- After paying off $50,000 in debt, Ja’Net Adams wanted to quit his full-time job.
- She stuck to a two-year plan to quit her job while cutting her living expenses.
- His business has been going strong for 11 years and Adams hasn’t looked back since.
- Read more stories from Personal Finance Insider.
In 2010, entrepreneur and mother of two Ja’Net Adams (pronounce juh nay) quit his job selling pharmaceuticals to start his own business, Debt sucks college.
Before starting his debt repayment coaching business, Adams paid off $50,000 in debt, split evenly between student loans and a high-interest car loan. Her co-workers noticed how she managed her finances and started asking her for advice on their own debt repayment journey.
They’d say, “We’re making all this money, hundreds of thousands, and we’re barely getting by,” Adams says. “So I started guiding people through the process. As I kept doing it, people said, ‘Wow, you really have a gift, Ja’Net, that’s something you should To do.
Eventually, Adams unlocked a deep passion for teaching people how to manage their finances. She began to be booked for concerts around the country, even though she was afraid to quit her full-time job immediately.
Here are five simple strategies that helped her quit her full-time job with as little anxiety as possible.
1. She set a 2-year timeline for quitting her job.
In the present time of the great quit, people leave their jobs without lining up, or simply “quit on the spot”, coasting and doing the bare minimum instead of trying to exceed their employer’s expectations.
The key to Adams’ stress-free transition from day job to entrepreneurship was long-term planning. She says, “We just paid off $50,000 in debt in two years. I just have to sacrifice a few more years working at this company enough to get closer to my income.”
Because she knew she could achieve a big goal like becoming debt free in two years, she also knew she could plan entrepreneurship with realistic goals each quarter, which would allow her to pay herself at least $65,000 a year, which she earned at her day job.
2. She and her family didn’t take a vacation for two years.
Adams told Insider, “I had a one-year-old when I was in debt. Then I got out of debt, got pregnant again, and my second baby was 1 when I stopped. Work full-time.”
While starting a business with two young children certainly sounds stressful, Adams took advantage of this time to skip vacations. Instead of putting thousands of dollars on vacation, she took the opportunity to bulk up her savings and get closer to her two-year goal of quitting her job for good.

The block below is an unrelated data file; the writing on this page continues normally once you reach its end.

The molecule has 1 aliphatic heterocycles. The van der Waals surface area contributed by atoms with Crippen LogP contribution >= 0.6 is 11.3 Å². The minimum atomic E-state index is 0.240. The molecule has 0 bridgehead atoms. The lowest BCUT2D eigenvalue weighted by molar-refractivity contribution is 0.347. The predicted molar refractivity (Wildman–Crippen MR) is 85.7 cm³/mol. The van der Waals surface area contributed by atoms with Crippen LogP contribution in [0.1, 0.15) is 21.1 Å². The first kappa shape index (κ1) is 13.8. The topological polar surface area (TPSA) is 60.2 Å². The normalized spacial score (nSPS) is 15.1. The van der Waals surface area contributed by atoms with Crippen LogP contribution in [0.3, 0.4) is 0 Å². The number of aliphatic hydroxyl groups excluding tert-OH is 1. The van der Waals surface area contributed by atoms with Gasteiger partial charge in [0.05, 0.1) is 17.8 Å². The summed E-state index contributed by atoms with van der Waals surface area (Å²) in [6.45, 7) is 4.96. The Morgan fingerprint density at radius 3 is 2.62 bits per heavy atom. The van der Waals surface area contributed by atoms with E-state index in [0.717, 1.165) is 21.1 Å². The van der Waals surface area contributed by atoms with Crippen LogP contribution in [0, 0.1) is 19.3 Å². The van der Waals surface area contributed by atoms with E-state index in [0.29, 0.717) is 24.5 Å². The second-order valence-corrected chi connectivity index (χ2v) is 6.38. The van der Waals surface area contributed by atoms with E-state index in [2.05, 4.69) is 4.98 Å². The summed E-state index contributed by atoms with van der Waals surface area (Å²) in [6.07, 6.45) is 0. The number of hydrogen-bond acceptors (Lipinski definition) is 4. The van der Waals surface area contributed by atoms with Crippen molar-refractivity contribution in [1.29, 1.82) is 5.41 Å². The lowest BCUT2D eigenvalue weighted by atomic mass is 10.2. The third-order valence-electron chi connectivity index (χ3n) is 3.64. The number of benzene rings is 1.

She also used her paid vacation days strategically to book speaking engagements at colleges. Adams says, “When I had two weeks of vacation, I used each of them really strategically to fly early in the morning and then fly home the next morning to go to work.”
3. She had a mentor
Adams needed to surround herself with people who encouraged her to continue her business, especially when, at the time, many people around her were reluctant to leave steady employment for entrepreneurship.
She says, “To have a mentor who was actually in pharmaceutical sales before me, and he left, he was doing it, leading by example.” Being around someone who had achieved exactly what Adams set out to do motivated her to keep going.
Adds Adams, “The best thing my mentor ever said to me was, ‘Ja’Net, if it goes bad, what could be worse? You go back and get another job.’ But I’ve never looked back since. That support around me has really helped me.”
4. She avoided the lifestyle creep
Adams’ debt-payoff journey began when she was laid off from another job selling pharmaceuticals in 2008. During that time, she charted every penny her family spent and cut as much as possible the surplus, including downgrading their home insurance among many other budget cuts.
Once Adams returned to full-time work, she kept the same minimal family budget so she could spend more of her salary on debt repayment.
Now that she was planning to quit her day job and start her own business, Adams has avoided lifestyle drift – the common pattern of spending more money as you earn more, getting used to levels higher luxury and convenience. She says, “We didn’t go on vacation for two years. We didn’t go out to eat for two years. Nobody got presents for two years. So it was nothing new for us. It was just like, head until I can achieve my goal.”
5. She created a daily schedule suited to her long-term goals.
Long before you could simply block time off on your Google Calendar, Adams learned how to properly manage his time based on his long-term goals.
She says, “I learned to do this from my mentor. I woke up at four in the morning, I worked three hours on my business. Waking up my toddler at seven, taking him to daycare, working eight to five, being a mother and a wife, and then I’d be working 9 to 12 on my business. Then I would do it again for two consecutive years. I built my business that way, and we’re going 11 years now.”